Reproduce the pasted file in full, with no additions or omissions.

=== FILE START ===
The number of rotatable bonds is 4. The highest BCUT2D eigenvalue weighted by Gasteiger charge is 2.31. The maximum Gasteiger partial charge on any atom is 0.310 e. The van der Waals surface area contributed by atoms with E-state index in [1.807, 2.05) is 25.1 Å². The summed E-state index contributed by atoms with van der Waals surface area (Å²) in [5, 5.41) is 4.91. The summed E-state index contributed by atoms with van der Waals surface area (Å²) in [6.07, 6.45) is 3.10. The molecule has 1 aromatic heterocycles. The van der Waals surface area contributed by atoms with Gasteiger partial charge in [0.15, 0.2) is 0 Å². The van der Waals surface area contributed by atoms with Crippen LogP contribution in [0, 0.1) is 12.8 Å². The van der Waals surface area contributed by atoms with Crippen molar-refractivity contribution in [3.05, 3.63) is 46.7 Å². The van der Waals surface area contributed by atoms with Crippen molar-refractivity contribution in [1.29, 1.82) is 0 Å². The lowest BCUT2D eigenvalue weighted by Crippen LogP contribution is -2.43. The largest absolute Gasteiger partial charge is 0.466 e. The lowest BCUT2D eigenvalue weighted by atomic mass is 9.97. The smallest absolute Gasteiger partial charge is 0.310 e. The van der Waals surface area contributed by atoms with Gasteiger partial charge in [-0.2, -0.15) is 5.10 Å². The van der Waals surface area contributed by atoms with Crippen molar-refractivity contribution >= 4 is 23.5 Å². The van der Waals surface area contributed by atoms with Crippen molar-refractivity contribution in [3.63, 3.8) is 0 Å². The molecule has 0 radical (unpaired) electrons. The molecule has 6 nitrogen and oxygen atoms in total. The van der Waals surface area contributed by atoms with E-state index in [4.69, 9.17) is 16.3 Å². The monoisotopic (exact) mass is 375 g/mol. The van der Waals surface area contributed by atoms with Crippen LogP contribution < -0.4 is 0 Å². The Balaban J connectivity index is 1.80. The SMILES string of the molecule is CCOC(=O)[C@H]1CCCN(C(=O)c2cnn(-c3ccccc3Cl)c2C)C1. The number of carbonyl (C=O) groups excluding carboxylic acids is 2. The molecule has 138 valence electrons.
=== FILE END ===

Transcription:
The number of rotatable bonds is 4. The highest BCUT2D eigenvalue weighted by Gasteiger charge is 2.31. The maximum Gasteiger partial charge on any atom is 0.310 e. The van der Waals surface area contributed by atoms with E-state index in [1.807, 2.05) is 25.1 Å². The summed E-state index contributed by atoms with van der Waals surface area (Å²) in [5, 5.41) is 4.91. The summed E-state index contributed by atoms with van der Waals surface area (Å²) in [6.07, 6.45) is 3.10. The molecule has 1 aromatic heterocycles. The van der Waals surface area contributed by atoms with Gasteiger partial charge in [0.15, 0.2) is 0 Å². The van der Waals surface area contributed by atoms with Crippen LogP contribution in [0, 0.1) is 12.8 Å². The van der Waals surface area contributed by atoms with Crippen molar-refractivity contribution in [3.05, 3.63) is 46.7 Å². The van der Waals surface area contributed by atoms with Crippen molar-refractivity contribution in [1.29, 1.82) is 0 Å². The lowest BCUT2D eigenvalue weighted by Crippen LogP contribution is -2.43. The largest absolute Gasteiger partial charge is 0.466 e. The lowest BCUT2D eigenvalue weighted by atomic mass is 9.97. The smallest absolute Gasteiger partial charge is 0.310 e. The van der Waals surface area contributed by atoms with Gasteiger partial charge in [-0.2, -0.15) is 5.10 Å². The van der Waals surface area contributed by atoms with Crippen molar-refractivity contribution >= 4 is 23.5 Å². The van der Waals surface area contributed by atoms with Crippen molar-refractivity contribution in [3.63, 3.8) is 0 Å². The molecule has 0 radical (unpaired) electrons. The molecule has 6 nitrogen and oxygen atoms in total. The van der Waals surface area contributed by atoms with E-state index in [4.69, 9.17) is 16.3 Å². The monoisotopic (exact) mass is 375 g/mol. The van der Waals surface area contributed by atoms with Crippen LogP contribution < -0.4 is 0 Å². The Balaban J connectivity index is 1.80. The SMILES string of the molecule is CCOC(=O)[C@H]1CCCN(C(=O)c2cnn(-c3ccccc3Cl)c2C)C1. The number of carbonyl (C=O) groups excluding carboxylic acids is 2. The molecule has 138 valence electrons.